Neesom pushed back and maintained her point, adding that it was different because Santa married Mrs. Claus. She also argued that Harry was cheating on his spouse, but there is no indication in the ad that he has one. 

Commentator Melanie Blake made a similar argument, tweeting: “If #Santa is gay these days then good for him but should we be seeing him getting off with anyone in Christmas adverts?! Seems a bit of an odd concept to me – if he was snogging a woman, it’s still sexualising a figure that’s mainly around for children which looks creepy to me.”

In response to such comments, the Independent published an article that said, “Really? I mean … really?! Now, I know that woke-bashing has become de rigueur, and that, after the backlashes against the #MeToo and BLM campaigns, we’re supposed to protect our precious and delicate cultural icons from the clutches of the baying woke mob – but are we really saying that the heartwarming romance between Harry and Santa is a woke step too far? Has Posten sexualised Santa? Oh, go and stuff your face with a selection box and give it a rest!”

It continued: “The truth is that Christmas and Santa have been sexualised for years already, and few people have batted an eye.”

Continue Reading

Online Culture

Vlogger StanChris asks “what it was like growing up with a gay brother?”

My straight little brother answers everyones questions about what it was like growing up and living with me before & after I came out

Published

on

Screenshot via YouTube

LOS ANGELES – The twenty-something StanChris, the Out YouTuber who has been building his audience on his YouTube channel by vlogging about the ordinary everyday experiences of his life as a young gay guy, is back with his straight brother and his brother’s friend.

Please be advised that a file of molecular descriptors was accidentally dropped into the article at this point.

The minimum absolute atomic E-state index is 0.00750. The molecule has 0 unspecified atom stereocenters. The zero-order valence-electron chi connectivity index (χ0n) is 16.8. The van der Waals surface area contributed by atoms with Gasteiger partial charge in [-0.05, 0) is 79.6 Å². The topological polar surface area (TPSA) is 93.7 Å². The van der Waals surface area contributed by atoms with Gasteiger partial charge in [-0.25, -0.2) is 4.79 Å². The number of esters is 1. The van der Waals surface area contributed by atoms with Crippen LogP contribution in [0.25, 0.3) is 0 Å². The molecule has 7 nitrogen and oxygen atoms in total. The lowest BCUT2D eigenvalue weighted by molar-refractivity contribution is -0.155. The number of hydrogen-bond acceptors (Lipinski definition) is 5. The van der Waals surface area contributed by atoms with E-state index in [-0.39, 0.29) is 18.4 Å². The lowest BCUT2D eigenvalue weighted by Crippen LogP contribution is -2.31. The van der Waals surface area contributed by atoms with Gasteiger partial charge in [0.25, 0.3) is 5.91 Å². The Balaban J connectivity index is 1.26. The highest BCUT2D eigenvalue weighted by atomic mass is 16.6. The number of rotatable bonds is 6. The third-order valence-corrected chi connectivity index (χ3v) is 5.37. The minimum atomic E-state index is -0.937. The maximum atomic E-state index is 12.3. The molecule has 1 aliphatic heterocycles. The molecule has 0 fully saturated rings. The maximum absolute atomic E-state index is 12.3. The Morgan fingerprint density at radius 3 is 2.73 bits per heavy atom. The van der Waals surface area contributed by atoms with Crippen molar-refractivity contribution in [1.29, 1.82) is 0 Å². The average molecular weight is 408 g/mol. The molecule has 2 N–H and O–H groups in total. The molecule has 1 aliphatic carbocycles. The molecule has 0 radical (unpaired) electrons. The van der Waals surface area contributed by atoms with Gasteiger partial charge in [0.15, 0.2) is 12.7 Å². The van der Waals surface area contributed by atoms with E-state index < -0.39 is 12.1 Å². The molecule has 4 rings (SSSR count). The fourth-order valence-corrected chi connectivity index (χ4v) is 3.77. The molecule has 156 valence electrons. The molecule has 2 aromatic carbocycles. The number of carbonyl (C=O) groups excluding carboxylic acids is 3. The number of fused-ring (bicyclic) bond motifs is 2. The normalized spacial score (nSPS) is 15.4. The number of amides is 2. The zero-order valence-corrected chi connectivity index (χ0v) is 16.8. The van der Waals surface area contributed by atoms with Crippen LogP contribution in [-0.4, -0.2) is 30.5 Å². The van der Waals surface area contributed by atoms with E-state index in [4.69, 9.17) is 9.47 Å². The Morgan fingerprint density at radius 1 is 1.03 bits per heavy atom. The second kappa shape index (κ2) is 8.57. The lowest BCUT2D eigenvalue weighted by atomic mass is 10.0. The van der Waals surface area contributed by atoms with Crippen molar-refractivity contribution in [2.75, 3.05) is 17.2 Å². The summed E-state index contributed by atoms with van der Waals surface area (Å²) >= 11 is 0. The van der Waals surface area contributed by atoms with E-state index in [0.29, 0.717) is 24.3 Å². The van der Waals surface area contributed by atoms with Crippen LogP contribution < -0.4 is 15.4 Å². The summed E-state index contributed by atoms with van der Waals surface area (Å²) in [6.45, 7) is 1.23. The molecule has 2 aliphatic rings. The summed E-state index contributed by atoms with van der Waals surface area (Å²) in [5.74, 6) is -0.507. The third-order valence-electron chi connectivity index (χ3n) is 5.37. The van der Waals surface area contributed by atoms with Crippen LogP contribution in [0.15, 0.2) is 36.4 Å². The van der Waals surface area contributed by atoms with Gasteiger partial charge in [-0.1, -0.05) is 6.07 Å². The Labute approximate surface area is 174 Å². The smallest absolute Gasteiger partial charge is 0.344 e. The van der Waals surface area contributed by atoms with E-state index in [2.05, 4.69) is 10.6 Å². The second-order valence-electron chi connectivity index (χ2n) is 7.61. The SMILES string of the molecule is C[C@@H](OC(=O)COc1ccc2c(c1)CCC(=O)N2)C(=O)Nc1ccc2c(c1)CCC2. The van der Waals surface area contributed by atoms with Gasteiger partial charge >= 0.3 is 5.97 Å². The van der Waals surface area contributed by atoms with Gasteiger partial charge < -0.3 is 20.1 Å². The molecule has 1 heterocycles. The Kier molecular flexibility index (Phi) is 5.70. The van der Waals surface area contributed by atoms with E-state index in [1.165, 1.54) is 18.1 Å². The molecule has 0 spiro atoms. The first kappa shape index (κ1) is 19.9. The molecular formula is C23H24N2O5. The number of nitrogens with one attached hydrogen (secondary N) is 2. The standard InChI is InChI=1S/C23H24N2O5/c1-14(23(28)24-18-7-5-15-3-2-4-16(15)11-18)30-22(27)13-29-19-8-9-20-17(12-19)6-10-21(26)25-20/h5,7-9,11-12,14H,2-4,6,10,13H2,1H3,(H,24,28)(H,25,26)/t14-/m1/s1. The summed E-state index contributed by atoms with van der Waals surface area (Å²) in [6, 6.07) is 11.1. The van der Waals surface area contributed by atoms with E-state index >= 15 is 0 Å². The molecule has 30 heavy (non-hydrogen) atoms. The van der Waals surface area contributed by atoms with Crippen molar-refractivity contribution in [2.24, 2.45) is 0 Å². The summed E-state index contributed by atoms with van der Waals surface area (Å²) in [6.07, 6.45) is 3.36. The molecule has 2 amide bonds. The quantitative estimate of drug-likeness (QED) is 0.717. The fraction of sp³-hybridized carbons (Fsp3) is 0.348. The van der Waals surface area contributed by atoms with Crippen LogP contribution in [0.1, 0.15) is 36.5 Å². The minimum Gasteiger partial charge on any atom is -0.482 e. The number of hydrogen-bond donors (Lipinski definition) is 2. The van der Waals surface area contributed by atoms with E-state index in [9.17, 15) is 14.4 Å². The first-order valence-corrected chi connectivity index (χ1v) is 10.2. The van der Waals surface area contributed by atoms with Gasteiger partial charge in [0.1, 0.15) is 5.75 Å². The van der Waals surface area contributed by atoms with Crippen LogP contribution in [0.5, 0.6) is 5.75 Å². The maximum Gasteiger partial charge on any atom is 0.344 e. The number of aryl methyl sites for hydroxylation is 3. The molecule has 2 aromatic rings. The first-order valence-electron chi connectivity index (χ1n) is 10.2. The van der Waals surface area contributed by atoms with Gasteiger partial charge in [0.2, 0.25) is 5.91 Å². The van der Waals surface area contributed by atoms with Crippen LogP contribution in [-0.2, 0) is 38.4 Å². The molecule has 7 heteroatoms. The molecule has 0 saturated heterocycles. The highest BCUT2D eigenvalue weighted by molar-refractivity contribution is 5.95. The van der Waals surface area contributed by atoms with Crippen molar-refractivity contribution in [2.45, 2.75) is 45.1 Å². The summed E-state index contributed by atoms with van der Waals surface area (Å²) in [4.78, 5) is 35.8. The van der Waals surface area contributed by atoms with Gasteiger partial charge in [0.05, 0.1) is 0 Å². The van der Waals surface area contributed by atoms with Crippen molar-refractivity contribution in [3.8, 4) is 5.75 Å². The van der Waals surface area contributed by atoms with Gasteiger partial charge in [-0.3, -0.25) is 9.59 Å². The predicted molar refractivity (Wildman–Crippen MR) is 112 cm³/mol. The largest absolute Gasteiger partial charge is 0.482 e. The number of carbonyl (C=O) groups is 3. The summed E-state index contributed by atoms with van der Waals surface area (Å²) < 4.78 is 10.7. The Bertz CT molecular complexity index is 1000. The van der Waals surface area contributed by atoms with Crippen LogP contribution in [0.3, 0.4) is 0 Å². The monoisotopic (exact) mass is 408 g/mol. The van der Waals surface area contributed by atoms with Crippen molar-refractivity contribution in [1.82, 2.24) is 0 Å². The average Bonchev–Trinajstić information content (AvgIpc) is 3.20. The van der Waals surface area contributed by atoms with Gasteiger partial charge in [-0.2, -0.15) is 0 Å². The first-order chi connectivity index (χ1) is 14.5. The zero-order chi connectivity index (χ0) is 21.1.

My straight little brother answers everyones questions about what it was like growing up and living with me before & after I came out along with some other fun misc. things…”

My straight little brother answers your questions about me

********************

S O C I A L – L I N K S

→Instagram : stanchris https://instagram.com/stanchris

→ Twitter : stanchrisss https://twitter.com/stanchrisss

Continue Reading

Online Culture

Google erases part of LGBTQ+ community in new online glossary project

The tool, a glossary of 100 words that used the company’s Google Trends to track the popularity of LGBTQ+ terminology and definitions

Published

on

Graphic via VideoOut

MOUNTAIN VIEW, Ca. – A new online tool designed to help mainstream, freelance and even LGBTQ+ journalists navigate definitions of what can be a complex world of LGBTQ+ vernacular, left out definitions of bisexuality and pansexuality in a new Google “LGBTQ+ language initiative.